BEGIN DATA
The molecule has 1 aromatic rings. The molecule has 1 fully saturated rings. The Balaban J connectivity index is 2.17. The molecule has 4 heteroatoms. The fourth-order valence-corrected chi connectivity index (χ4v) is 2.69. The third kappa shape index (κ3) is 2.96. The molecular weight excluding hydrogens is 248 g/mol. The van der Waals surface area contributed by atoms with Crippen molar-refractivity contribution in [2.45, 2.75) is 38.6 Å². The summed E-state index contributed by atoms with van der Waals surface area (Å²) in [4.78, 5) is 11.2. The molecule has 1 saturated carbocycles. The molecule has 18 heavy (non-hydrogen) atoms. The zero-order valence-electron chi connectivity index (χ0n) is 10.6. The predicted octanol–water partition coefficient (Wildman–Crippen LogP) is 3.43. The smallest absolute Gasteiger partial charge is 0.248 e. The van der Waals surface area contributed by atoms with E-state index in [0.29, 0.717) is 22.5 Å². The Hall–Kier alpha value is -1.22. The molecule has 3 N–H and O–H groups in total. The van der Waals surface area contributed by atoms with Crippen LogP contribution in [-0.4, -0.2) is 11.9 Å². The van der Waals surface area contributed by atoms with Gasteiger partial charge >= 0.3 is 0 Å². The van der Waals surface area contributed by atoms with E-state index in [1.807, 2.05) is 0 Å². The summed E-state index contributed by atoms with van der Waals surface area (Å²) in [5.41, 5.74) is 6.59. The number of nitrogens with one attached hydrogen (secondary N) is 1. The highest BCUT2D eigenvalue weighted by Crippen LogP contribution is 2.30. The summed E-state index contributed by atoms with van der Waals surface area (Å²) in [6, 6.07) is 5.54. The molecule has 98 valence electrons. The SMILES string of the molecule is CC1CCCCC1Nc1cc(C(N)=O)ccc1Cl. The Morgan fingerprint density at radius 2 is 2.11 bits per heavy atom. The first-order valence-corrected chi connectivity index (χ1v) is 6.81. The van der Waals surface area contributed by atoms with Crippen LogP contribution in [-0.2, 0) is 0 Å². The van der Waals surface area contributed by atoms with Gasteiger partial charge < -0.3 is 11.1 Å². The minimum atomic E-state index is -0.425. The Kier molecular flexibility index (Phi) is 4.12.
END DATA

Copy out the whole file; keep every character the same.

The molecule has 1 aromatic rings. The molecule has 1 fully saturated rings. The Balaban J connectivity index is 2.17. The molecule has 4 heteroatoms. The fourth-order valence-corrected chi connectivity index (χ4v) is 2.69. The third kappa shape index (κ3) is 2.96. The molecular weight excluding hydrogens is 248 g/mol. The van der Waals surface area contributed by atoms with Crippen molar-refractivity contribution in [2.45, 2.75) is 38.6 Å². The summed E-state index contributed by atoms with van der Waals surface area (Å²) in [4.78, 5) is 11.2. The molecule has 1 saturated carbocycles. The molecule has 18 heavy (non-hydrogen) atoms. The zero-order valence-electron chi connectivity index (χ0n) is 10.6. The predicted octanol–water partition coefficient (Wildman–Crippen LogP) is 3.43. The smallest absolute Gasteiger partial charge is 0.248 e. The van der Waals surface area contributed by atoms with E-state index in [0.29, 0.717) is 22.5 Å². The Hall–Kier alpha value is -1.22. The molecule has 3 N–H and O–H groups in total. The van der Waals surface area contributed by atoms with Crippen LogP contribution in [-0.4, -0.2) is 11.9 Å². The van der Waals surface area contributed by atoms with Gasteiger partial charge >= 0.3 is 0 Å². The van der Waals surface area contributed by atoms with E-state index in [1.807, 2.05) is 0 Å². The summed E-state index contributed by atoms with van der Waals surface area (Å²) in [5.41, 5.74) is 6.59. The number of nitrogens with one attached hydrogen (secondary N) is 1. The highest BCUT2D eigenvalue weighted by Crippen LogP contribution is 2.30. The summed E-state index contributed by atoms with van der Waals surface area (Å²) in [6, 6.07) is 5.54. The molecule has 98 valence electrons. The SMILES string of the molecule is CC1CCCCC1Nc1cc(C(N)=O)ccc1Cl. The Morgan fingerprint density at radius 2 is 2.11 bits per heavy atom. The first-order valence-corrected chi connectivity index (χ1v) is 6.81. The van der Waals surface area contributed by atoms with Crippen LogP contribution in [-0.2, 0) is 0 Å². The van der Waals surface area contributed by atoms with Gasteiger partial charge < -0.3 is 11.1 Å². The minimum atomic E-state index is -0.425. The Kier molecular flexibility index (Phi) is 4.12.